Te Tai Tokerau's elite touch talent have earned an opportunity to showcase their skills on the international stage.

Seventeen players will travel to various tournaments with New Zealand after they impressed at the recent Touch New Zealand Junior Nationals.

Bronson Kake, Gabriel Reweti, Jade Stewart, Xavier Mexted, Savannah Bodman and Dionne Niha will head to Australia as part of the Under-16 Mixed side while Tara-Leigh Turner-Beazley and Destinee Mexted will play for the Under-16 Girls.

A further five players - Johnson Petera, Tahlia Parangi, Lily Marsh, Emerina Marsh and Holly Mather - will represent New Zealand in Kuala Lumpur.


Te Kauri Parkinson, Miah King, Kyra Manahi and Paige Turner have been selected to attend a New Zealand training camp.

Te Tai Tokerau Under 16 Mixed touch player Gabriel Reweti takes the line on. PHOTO/SUPPLIED
Te Tai Tokerau Under 16 Mixed touch player Gabriel Reweti takes the line on. PHOTO/SUPPLIED

Te Tai Tokerau Under-16 Mixed coach Steve Beazley said the selections came after some hard work from the players.

"I'm really proud of them," he said.

"They've made the province and community proud. They've worked really hard over the course of around seven to eight years and to see them progress to higher honours is quite a privilege and it shows hard work and dedication go a long way.

"I wish all of our Northland players all the best at the tournament. All the progress made on the field is player driven and what you put in is what you get out.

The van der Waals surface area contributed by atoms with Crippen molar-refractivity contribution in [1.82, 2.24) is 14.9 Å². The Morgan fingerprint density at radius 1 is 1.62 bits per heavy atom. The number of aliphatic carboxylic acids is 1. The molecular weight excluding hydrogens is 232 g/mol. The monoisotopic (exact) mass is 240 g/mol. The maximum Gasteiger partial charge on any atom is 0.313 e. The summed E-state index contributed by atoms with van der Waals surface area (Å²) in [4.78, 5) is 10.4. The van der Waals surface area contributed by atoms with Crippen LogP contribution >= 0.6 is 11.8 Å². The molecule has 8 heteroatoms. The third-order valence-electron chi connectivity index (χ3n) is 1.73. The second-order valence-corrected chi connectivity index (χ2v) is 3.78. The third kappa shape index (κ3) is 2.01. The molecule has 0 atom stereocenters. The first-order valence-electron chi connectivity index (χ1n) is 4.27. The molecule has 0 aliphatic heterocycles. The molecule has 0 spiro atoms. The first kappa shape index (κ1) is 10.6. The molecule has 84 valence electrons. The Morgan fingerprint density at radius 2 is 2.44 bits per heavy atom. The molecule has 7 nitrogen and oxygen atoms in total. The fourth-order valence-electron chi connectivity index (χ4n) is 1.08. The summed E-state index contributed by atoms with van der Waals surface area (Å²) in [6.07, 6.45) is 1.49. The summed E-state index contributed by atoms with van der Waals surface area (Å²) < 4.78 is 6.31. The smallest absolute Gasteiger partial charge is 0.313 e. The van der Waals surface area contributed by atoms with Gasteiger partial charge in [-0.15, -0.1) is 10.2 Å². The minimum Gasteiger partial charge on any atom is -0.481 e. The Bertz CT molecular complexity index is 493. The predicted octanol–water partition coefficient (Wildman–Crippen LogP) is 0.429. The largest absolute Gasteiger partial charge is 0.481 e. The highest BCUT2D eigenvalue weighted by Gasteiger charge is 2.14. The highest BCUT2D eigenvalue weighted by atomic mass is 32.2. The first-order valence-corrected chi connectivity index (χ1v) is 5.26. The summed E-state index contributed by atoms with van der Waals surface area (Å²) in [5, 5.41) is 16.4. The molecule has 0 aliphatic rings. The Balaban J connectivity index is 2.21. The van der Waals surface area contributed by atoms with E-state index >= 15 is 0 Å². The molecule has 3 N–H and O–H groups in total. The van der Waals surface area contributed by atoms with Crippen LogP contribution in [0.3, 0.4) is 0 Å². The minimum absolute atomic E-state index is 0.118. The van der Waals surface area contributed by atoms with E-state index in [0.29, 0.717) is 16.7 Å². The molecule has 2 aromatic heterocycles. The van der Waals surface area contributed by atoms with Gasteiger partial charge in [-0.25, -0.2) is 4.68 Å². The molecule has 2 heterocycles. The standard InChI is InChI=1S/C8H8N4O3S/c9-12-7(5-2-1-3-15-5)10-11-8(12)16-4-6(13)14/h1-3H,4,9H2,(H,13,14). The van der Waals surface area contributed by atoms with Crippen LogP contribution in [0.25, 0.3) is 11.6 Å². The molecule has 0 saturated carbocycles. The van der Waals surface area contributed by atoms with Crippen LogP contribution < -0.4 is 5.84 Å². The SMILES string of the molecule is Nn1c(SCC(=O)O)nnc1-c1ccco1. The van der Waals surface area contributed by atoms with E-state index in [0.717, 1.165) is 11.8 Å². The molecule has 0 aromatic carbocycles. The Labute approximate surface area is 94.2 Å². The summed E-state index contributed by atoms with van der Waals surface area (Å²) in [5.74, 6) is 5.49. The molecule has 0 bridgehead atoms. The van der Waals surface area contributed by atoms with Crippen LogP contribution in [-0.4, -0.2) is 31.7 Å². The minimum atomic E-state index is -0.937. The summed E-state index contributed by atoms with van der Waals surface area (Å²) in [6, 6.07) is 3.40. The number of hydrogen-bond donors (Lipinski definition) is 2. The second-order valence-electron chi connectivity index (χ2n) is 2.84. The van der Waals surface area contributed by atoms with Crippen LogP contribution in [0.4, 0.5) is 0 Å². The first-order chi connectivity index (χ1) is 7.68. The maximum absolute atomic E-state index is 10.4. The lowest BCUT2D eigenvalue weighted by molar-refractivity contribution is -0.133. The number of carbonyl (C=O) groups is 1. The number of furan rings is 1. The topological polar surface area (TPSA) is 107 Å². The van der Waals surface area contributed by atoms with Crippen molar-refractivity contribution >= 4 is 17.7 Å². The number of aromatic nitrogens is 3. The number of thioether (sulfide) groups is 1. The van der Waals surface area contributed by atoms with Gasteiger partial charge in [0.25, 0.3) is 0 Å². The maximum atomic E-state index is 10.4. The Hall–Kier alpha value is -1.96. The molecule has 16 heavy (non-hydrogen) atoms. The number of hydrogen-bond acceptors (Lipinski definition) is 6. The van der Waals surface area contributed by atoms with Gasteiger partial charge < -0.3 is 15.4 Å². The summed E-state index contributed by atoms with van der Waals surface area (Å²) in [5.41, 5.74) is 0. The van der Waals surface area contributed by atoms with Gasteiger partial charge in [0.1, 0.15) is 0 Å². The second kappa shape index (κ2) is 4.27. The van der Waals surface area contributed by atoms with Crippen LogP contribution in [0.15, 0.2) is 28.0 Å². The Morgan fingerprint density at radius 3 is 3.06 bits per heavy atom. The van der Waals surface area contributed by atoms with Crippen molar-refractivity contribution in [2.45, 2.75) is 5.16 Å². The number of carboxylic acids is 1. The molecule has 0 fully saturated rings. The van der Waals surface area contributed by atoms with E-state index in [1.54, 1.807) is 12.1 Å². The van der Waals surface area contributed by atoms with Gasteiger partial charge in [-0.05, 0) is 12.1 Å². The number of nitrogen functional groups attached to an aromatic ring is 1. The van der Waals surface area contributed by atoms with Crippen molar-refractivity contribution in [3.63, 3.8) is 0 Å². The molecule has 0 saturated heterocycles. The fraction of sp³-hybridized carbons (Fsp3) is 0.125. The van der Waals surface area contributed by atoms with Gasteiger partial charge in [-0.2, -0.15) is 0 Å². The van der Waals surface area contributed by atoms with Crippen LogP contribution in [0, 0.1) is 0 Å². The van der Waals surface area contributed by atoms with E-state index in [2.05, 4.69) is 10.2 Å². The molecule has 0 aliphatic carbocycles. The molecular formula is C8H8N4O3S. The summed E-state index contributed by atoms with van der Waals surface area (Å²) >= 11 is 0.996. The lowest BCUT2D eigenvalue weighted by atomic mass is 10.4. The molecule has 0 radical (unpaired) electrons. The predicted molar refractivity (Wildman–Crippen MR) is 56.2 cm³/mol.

"Hard work beats talent any day."

The recent Touch New Zealand Junior Nationals provided an opportunity for the Northland players to showcase their abilities on a big stage and they did just that.

Te Tai Tokerau finished 11th overall at the competition as poor weather affected the proceedings but they stood out across the tournament.

Beazley said the potential national selections gave the players something to aim for.

"It gave them a taste of the big stage," he said.

"We went there with the knowledge that they could compete at that level and there was that carrot at the end of the tournament for them to aim for.

"As a coach we could only control what we could and made sure their focus was on the tournament and they did that well."

The work ethic of the young players is strong as months of training go into preparing for national tournaments.

Beazley said there's a variety of focus in their training aims.

"We focus a lot on getting the players to understand their roles on both attack and defence," he said.

"Working on their basic skills is also a big focus. They get through around 10 to 12 hours of training a week and that's over the course of about three to four months heading into tournaments.

"We put a lot of focus on the culture of the side as well."

Te Tai Tokerau touch has made big strides in the last year after having just one player make a national team in 2017.

Beazley said some off-field changes has improved Te Tai Tokerau touch significantly.

"We've got a new coaching panel and my mentor, Joe Rau, has been a great asset to Tai Tokerau touch and he's brought a lift to the community," he said.

"Also having great people on board including a strong and supportive community and committee that have gotten behind touch and making it fun has been helpful and improved our players' games."